Moses confronted the injustice of Pharaoh to liberate his people.
John the Baptist was beheaded for calling out the sins of King Herod.
Stephen was murdered for revealing the sins of the Jewish establishment.
The Prophet Nathan named the sins of King David and led him into repentance which named him, despite all of his wickedness, “a man after God’s own heart.”
Jesus the Christ was executed by the state, because he challenged the establishment and the Empire.
You can’t read a single one of the prophets, dare I say a passage of Scripture, without being slapped with the political.
Because politics effects God’s children and creation. Our systems reflect what we’ve decided we can live with in this world. This is why so many Christians were martyred for the good news. Because they couldn’t live knowing that their brothers and sisters received such gross injustice and so they put their lives on the line to do something about it. If we are complicit to systems that marginalize and oppress others then we have forsaken the good news and forgotten our first love. As Dr. King so simply put “Injustice anywhere is a threat to justice everywhere.” If you have never read his “Letter From a Birmingham Jail,” you must, must read it. In one part he shared words that have so deeply convicted me over these last few years:
“First, I must confess that over the last few years I have been gravely disappointed with the white moderate. I have almost reached the regrettable conclusion that the Negro’s great stumbling block in the stride toward freedom is not the White Citizen’s Council-er or the Ku Klux Klanner, but the white moderate who is more devoted to “order” than to justice; who prefers a negative peace which is the absence of tension to a positive peace which is the presence of justice; who constantly says “I agree with you in the goal you seek, but I can’t agree with your methods of direct action;” who paternalistically feels he can set the timetable for another man’s freedom; who lives by the myth of time and who constantly advises the Negro to wait until a “more convenient season. Shallow understanding from people of goodwill is more frustrating than absolute misunderstanding from people of ill will. Lukewarm acceptance is much more bewildering than outright rejection.”- MLK, JR.
Read those words, and then tell me that as a Christian, you wish to “not discuss politics.”
The entirety of Christ’s life was to name and confront all that enslaves us. He marched from town to town setting captives free. Whether this be a sickness or an identity. His movement was about liberating.
Salvation is about liberation. A liberation in this life.
The truth of the matter is, we are in a time where people’s humanity is being stolen by regressive policies that mimic the guise of fascism. By false categories of superiority championed by those who historically depended on the strength of others to place themselves into systems of power. The value of others is being destroyed for the sake of nationality or whether or not you have the right papers or speak the right language. Do you actually think any of that matters to God? Do you actually think those are the parameters by which we should love and serve another person? We still hide behind mirages of “law and order” built to name the “other” the criminal or the thug. There are literally bodies in our streets. Some of whom, like Heather Heyer, are those who chose to confront this evil.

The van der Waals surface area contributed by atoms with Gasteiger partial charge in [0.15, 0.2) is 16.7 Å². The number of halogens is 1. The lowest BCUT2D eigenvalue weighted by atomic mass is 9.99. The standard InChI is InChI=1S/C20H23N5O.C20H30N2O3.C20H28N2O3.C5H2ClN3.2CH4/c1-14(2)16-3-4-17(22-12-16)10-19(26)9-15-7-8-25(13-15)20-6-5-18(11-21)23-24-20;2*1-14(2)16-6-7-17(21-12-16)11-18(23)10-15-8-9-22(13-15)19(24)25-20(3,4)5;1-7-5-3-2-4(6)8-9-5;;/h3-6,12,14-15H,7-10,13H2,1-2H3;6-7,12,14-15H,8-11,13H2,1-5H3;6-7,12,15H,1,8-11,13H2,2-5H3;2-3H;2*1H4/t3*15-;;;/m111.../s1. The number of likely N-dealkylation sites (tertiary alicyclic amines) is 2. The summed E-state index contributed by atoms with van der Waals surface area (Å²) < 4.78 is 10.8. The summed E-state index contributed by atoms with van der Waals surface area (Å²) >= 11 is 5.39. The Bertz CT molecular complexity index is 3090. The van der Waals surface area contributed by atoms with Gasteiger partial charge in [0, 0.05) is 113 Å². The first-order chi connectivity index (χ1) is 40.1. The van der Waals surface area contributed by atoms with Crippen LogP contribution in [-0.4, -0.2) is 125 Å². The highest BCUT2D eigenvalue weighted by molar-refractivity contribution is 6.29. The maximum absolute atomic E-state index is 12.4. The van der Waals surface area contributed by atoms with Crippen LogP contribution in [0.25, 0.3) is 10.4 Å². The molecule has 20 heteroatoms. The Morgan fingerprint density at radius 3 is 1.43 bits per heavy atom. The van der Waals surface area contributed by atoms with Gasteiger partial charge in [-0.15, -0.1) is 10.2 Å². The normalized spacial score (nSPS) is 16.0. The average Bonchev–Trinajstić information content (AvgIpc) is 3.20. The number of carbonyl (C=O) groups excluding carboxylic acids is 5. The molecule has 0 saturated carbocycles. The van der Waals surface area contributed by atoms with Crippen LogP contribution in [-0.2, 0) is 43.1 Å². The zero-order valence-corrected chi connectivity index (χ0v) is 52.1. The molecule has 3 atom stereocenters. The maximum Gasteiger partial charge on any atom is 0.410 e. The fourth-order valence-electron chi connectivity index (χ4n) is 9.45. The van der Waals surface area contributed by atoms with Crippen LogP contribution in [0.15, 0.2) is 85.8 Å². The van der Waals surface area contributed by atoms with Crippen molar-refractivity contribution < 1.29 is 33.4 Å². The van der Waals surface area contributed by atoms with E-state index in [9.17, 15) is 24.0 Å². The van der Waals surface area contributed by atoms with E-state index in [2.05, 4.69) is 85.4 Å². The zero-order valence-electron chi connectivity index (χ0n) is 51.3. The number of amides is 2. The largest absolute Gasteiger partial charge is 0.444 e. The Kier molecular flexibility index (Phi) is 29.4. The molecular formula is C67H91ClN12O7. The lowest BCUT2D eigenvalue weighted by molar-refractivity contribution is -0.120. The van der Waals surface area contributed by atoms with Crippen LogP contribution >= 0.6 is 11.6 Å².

We live in a nation that has only just begun to realize that we were built on the virtues of thieves who came here and stole, and killed, and destroyed to make this nation. Whether it be Native Americans, Asian Americans, or African Americans, we enslaved to be set free and acquire the liberties we sought for ourselves. There are entire books in the Bible that speak towards God’s wrath of peoples who have forgotten their story. The slaves of Egypt still found a way to enslave others.
We have and we continue to do a great work. With each generation we’ve seen the heroes who would so boldly stand up to their own nation and tribe to confront those powers of injustice. Many of whom lost their lives in the work. But their lives echo throughout history.
It’s the activists who get into “good trouble” who “pray with their feet” and who call out the injustice of this American Empire. That bring about the good news of justice and freedom for all. May we be the Moses that marches in again and again and again until all of God’s people are free. May we be the Stephen who would even face his own people, and loved ones, and speak ever so boldly:
“You stiff-necked people! Your hearts and ears are still uncircumcised. You are just like your ancestors: You always resist the Holy Spirit! Was there ever a prophet your ancestors did not persecute? They even killed those who predicted the coming of the Righteous One. And now you have betrayed and murdered him.”
To be continued.